Dennis Hopper Rides Old Glory: Poem by Roy Bentley

Image of Peter Fonda and Dennis Hopper in the motion picture Easy Rider

Easy Rider

An ache that I was in those days waited in line
so 1969 might tie a red-white-and-blue ribbon

around the adolescent hard-on I was sporting.
My country as first love. Something like that.

I read Dennis Hopper ordered four police bikes;
had each of them painted to stand for Freedom

and giving the raised middle finger to America;
one Old Glory on wheels, one to say that flames

are forever, the trumpet-notes of Harley exhaust
soundtrack for a story of outlaws about to accept

the sword of the fucked world through the heart.
After sitting through the movie, I felt changed—

like one of those police bikes which were later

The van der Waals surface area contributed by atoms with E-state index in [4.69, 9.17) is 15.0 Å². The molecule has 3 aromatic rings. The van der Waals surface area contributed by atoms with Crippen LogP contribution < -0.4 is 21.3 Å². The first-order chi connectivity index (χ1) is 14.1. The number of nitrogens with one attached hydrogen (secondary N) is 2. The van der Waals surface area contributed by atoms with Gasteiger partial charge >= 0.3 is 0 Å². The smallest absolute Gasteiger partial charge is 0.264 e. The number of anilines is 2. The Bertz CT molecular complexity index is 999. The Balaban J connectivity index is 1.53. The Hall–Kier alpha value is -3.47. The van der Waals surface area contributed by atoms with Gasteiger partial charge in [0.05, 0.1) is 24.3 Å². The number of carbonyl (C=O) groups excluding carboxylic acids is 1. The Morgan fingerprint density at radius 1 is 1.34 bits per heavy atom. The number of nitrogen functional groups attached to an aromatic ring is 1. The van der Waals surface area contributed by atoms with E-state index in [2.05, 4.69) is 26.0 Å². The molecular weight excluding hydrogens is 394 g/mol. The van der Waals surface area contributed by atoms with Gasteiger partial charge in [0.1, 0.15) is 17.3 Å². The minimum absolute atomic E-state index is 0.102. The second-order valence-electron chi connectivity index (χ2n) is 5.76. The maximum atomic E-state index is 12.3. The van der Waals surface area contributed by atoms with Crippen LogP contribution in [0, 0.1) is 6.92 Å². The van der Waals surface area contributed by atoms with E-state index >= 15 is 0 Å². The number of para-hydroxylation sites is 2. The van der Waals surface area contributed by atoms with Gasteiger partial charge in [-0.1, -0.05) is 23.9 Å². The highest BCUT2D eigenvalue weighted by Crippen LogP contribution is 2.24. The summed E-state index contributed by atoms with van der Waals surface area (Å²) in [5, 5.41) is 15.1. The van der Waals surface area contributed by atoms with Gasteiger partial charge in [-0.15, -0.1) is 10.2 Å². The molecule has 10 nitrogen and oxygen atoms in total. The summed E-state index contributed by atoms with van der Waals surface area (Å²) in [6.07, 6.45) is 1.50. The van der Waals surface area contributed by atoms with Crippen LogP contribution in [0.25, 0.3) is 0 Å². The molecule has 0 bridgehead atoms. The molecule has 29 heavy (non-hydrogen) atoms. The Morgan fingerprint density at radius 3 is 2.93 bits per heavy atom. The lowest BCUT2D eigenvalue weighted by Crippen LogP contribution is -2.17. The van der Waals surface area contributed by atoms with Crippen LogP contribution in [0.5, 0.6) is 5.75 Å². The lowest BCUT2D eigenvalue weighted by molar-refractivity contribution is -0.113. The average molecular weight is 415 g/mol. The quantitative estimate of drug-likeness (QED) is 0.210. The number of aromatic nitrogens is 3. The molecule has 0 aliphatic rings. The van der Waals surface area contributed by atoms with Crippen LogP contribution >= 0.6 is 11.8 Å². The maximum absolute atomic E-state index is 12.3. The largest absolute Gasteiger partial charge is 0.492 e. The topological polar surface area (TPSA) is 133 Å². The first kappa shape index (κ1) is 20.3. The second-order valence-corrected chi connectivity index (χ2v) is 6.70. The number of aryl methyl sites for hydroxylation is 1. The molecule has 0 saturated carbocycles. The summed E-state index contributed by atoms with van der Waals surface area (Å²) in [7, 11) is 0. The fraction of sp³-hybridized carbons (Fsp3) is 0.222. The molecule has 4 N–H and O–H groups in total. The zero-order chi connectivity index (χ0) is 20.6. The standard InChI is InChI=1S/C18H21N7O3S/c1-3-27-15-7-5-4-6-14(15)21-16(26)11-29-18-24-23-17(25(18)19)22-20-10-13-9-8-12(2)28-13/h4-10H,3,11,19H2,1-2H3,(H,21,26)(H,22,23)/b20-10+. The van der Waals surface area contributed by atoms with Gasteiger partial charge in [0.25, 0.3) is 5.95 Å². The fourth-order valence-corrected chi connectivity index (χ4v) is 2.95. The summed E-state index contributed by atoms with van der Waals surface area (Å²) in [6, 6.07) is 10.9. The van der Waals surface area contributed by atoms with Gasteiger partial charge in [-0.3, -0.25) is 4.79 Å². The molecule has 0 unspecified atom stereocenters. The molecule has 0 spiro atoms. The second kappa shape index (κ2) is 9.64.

ripped off, vanished into silver-screen legend.

I’d say it, the film, made me ache for the self
to be thieved from the best of the road ahead

if the road can be right after getting you lost
in the South with long hair and a death wish.

Roy Bentley About Roy Bentley

Roy Bentley is the author of four books and several chapbooks. Poems have appeared in The Southern Review, Shenandoah, Blackbird, Indiana Review, Prairie Schooner, North American Review, and elsewhere, as well as the anthologies New Poetry from the Midwest and Every River on Earth. His collection of poems Nosferatu in Florida is currently in search of a publisher, having been a finalist for the New American Poetry Prize (twice), the Moon City Review Poetry Prize, the Gerald Cable Book Award, and the Anhinga Prize for Poetry. He has received a Creative Writing Fellowship from the National Endowment for the Arts (in poetry) and fellowships from the arts councils of Ohio and Florida. He lives in Pataskala, Ohio.

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